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European Spine Journal

, Volume 17, Issue 10, pp 1401–1402 | Cite as

Letter to the editor concerning “Independent evaluation of a clinical prediction rule for spinal manipulative therapy: a randomised controlled trial” (M. Hancock et al.)

  • Jeffrey J. Hebert
  • Stephen M. Perle
Letter to the Editor

To the Editor:

We congratulate Hancock and colleagues for undertaking a randomized trial which in part, examined the effectiveness of an eclectic approach to manual therapy for non-specific low back pain (LBP) [8]. These results were reported elsewhere and demonstrate that individuals with non-specific LBP, who receive paracetamol and advice from a general medical practitioner, do not experience a shortened time to recovery with the addition of diclofenac or an assortment of manual therapy techniques.

The authors carried out a secondary analysis of this data [9] to evaluate the performance of a clinical prediction rule [3], which identifies individuals who have a high probability of achieving clinical success with a combination of a spinal manipulation technique and therapeutic exercise. It appears in part, that the authors sought to determine whether the prediction rule would also identify patients with LBP who experience clinical success with treatment consisting of a diverse...

Keywords

Clinical Success Manual Therapy Prediction Rule Spinal Manipulation Spinal Manipulative Therapy 
These keywords were added by machine and not by the authors. This process is experimental and the keywords may be updated as the learning algorithm improves.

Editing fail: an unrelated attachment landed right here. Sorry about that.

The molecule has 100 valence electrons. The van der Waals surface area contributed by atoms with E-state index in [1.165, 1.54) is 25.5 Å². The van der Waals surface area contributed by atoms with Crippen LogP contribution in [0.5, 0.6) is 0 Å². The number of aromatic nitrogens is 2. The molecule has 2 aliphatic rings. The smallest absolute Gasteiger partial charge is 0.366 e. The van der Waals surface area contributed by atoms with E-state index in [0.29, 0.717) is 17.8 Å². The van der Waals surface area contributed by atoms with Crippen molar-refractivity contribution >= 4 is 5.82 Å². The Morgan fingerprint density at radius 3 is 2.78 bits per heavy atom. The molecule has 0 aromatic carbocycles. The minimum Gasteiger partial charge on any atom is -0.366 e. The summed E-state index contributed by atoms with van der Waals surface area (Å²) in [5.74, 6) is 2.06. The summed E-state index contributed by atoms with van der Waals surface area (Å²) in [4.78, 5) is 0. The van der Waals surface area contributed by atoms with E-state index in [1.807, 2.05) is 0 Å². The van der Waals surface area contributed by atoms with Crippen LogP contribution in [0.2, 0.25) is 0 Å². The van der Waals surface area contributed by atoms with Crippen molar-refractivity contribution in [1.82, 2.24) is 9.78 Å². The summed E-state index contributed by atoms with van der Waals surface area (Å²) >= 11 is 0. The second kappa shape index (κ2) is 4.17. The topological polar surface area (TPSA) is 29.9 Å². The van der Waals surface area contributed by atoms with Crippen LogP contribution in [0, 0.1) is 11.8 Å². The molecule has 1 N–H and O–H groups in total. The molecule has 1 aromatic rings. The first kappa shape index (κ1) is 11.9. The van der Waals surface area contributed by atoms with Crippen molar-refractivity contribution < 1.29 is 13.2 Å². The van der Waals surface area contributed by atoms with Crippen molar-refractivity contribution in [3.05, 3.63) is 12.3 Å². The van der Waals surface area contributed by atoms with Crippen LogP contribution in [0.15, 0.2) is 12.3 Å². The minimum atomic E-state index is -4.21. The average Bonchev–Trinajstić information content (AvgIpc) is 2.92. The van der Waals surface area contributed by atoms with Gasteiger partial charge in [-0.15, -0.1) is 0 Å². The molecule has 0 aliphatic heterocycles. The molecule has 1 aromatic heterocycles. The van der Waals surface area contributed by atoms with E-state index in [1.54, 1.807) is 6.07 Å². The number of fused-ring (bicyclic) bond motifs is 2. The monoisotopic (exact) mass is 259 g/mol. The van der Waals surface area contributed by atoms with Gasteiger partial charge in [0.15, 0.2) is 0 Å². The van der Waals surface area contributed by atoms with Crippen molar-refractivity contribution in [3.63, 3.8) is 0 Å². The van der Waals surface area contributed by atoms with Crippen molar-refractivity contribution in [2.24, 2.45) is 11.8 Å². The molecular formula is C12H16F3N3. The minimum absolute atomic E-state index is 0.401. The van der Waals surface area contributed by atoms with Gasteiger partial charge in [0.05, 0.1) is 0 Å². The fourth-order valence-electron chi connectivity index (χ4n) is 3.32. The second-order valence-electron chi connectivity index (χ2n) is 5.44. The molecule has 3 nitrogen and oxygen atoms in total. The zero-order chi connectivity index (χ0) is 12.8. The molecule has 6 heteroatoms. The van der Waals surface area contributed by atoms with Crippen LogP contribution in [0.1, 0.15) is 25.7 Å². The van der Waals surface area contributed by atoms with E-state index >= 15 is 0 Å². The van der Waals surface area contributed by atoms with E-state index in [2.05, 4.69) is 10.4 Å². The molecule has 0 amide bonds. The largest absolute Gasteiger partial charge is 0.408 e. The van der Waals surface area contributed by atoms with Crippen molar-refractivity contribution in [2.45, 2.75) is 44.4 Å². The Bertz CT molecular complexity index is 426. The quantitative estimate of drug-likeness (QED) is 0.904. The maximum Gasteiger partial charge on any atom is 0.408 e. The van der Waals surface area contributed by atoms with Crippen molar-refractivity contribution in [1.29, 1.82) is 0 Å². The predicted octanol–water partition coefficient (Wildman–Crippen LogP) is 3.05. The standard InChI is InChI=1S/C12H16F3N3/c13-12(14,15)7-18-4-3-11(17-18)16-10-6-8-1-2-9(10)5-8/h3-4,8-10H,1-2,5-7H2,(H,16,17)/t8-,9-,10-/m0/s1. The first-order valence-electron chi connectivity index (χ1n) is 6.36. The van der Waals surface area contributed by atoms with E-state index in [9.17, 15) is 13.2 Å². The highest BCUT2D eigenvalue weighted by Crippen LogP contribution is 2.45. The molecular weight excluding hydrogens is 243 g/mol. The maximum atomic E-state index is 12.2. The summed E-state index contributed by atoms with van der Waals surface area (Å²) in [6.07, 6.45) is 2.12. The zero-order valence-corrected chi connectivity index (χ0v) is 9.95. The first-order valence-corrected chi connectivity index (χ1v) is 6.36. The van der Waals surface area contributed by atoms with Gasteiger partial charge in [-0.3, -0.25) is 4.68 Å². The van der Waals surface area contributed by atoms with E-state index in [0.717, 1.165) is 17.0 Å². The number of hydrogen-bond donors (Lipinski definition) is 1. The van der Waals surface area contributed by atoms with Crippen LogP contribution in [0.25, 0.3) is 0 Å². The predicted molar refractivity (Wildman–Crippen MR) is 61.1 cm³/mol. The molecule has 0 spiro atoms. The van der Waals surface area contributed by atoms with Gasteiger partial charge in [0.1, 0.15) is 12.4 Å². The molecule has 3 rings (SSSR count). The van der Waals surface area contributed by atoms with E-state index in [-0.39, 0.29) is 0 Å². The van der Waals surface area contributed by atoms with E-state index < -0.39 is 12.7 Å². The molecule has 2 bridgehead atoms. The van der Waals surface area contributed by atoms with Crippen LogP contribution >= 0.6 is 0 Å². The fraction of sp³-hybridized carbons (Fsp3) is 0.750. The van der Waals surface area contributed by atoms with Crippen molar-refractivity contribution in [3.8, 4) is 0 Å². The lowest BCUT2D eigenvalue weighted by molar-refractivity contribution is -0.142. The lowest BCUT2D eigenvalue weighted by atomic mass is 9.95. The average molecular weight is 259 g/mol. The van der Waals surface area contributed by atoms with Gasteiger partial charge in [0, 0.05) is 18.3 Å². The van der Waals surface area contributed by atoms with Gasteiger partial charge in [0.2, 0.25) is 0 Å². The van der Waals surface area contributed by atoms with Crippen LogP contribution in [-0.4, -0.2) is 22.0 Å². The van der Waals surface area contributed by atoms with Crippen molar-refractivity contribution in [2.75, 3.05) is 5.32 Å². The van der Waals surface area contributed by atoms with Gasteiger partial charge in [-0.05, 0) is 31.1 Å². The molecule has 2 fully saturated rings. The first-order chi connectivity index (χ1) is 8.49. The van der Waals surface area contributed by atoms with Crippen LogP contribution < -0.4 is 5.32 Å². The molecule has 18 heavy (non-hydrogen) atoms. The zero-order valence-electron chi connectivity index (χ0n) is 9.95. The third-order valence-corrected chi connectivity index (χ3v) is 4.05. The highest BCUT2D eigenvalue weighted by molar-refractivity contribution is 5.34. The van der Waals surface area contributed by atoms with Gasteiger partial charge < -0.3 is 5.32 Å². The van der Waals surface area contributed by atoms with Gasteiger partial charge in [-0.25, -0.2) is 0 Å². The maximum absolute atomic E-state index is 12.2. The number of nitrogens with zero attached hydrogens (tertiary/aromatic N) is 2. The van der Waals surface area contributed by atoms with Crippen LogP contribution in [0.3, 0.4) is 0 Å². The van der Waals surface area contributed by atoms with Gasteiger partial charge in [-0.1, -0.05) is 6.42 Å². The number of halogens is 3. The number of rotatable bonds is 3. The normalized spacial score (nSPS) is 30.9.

References

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    Childs JD et al (2004) A clinical prediction rule to identify patients with low back pain most likely to benefit from spinal manipulation: a validation study. Ann Intern Med 141(12):920–928PubMedGoogle Scholar
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    Hancock MJ et al (2007) Assessment of diclofenac or spinal manipulative therapy, or both, in addition to recommended first-line treatment for acute low back pain: a randomised controlled trial. Lancet 370(9599):1638–1643PubMedCrossRefGoogle Scholar
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    Hancock MJ et al (2008) Independent evaluation of a clinical prediction rule for spinal manipulative therapy: a randomised controlled trial. Eur Spine J (in press)Google Scholar
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    Kent P et al (2005) Does clinician treatment choice improve the outcomes of manual therapy for nonspecific low back pain? A metaanalysis. J Manipulative Physiol Ther 28(5):312–322PubMedCrossRefGoogle Scholar
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    Vega CP (2008) NSAIDs and Manipulation ineffective for acute low back pain: a best evidence review. Best Evid Rev. Available at http://www.medscape.com/viewarticle/572783. Accessed 10 May 2008

Copyright information

© Springer-Verlag 2008

Authors and Affiliations

  1. 1.College of HealthUniversity of UtahSalt Lake CityUSA
  2. 2.College of ChiropracticUniversity of BridgeportBridgeportUSA

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